Welcome to Spring. It’s starting to look pretty green around our office, making everyone feel a little happier and lighter. Hopefully you’ve been able to get outside as often as possible this past week.
Conventionally we assume Northern states impose higher tax burdens on their citizens than Southern states. But a few years ago North Carolina legislators attempted to steal some of New York’s thunder by asking the North Carolina resident-beneficiaries of a trust based in New York to pay income tax on trust income the North Carolina resident-beneficiaries never actually received. And last week the US Supreme Court heard about it. We’ll give North Carolina’s General Assembly credit for its ingenuity, but based on the oral arguments, we’d be surprised if the Supreme Court allows this law to stand.
This isn’t a political newsletter. In fact, we hope that this weekly briefing is a bit of a respite from the normal news cycle in which political headlines dominate. But since we’re entering the beginning of another presidential race and because taxes are the result of political decisions, we think it’s worth highlighting one news item with a minor political note. We promise we’re not taking a side—just bringing it to your attention.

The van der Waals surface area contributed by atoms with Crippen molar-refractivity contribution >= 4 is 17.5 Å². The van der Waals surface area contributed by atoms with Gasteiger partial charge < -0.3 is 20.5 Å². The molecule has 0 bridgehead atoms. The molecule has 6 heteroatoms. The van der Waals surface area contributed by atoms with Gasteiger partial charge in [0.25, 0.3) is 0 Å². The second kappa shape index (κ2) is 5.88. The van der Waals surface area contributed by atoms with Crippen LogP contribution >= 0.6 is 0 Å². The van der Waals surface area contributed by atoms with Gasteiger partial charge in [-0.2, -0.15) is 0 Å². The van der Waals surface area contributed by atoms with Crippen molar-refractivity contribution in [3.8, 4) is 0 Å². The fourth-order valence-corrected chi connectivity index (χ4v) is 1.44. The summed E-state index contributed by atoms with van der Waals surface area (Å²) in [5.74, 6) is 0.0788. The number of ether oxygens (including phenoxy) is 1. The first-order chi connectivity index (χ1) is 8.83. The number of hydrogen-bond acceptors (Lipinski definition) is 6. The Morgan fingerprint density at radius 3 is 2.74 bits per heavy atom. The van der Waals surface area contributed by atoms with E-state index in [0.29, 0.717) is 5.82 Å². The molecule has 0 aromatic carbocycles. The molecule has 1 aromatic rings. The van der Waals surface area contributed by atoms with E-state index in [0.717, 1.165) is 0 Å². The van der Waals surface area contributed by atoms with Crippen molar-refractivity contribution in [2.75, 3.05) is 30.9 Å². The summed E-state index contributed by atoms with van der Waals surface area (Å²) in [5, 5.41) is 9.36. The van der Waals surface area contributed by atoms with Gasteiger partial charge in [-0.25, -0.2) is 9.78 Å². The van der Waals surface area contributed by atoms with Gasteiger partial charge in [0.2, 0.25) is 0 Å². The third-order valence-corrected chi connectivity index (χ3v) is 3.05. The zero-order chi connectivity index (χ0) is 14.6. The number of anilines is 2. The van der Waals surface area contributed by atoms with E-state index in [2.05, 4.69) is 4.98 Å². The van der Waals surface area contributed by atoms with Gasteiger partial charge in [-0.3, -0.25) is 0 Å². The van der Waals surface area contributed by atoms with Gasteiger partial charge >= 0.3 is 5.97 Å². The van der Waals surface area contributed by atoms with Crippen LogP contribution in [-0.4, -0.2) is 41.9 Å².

Earlier this month Senator Ron Wyden of Oregon proposed taxing capital gains annually through a “mark-to-market” approach. Currently when you sell an asset (real estate, stocks) for more than what you paid for it, you pay a capital gains tax on the difference. Historically, the requirement to pay that tax arises at the time the gain is realized—i.e., when you get the check. Senator Wyden, who as far as we know is not running for president in 2020, is seeking to change that by requiring that the capital gains tax be paid each year based on the increase in value of the asset, even if the asset has not been sold and no one’s received a check. Some commentators analogize this proposal to a property tax: as we pay increased property taxes on the value of our homes as they appreciate, so investors holding stocks that appreciate in value will pay taxes as the value of the stocks increase. This is a very different type of proposal than what most of the major presidential contenders have floated so far, and one we hadn’t heard of before (
although apparently it’s been around for a while
Regardless of what happens to the capital gains tax in the next few years, we’re here to help make sure that your estate and its beneficiaries don’t pay any more than is required. Let us know if we can help.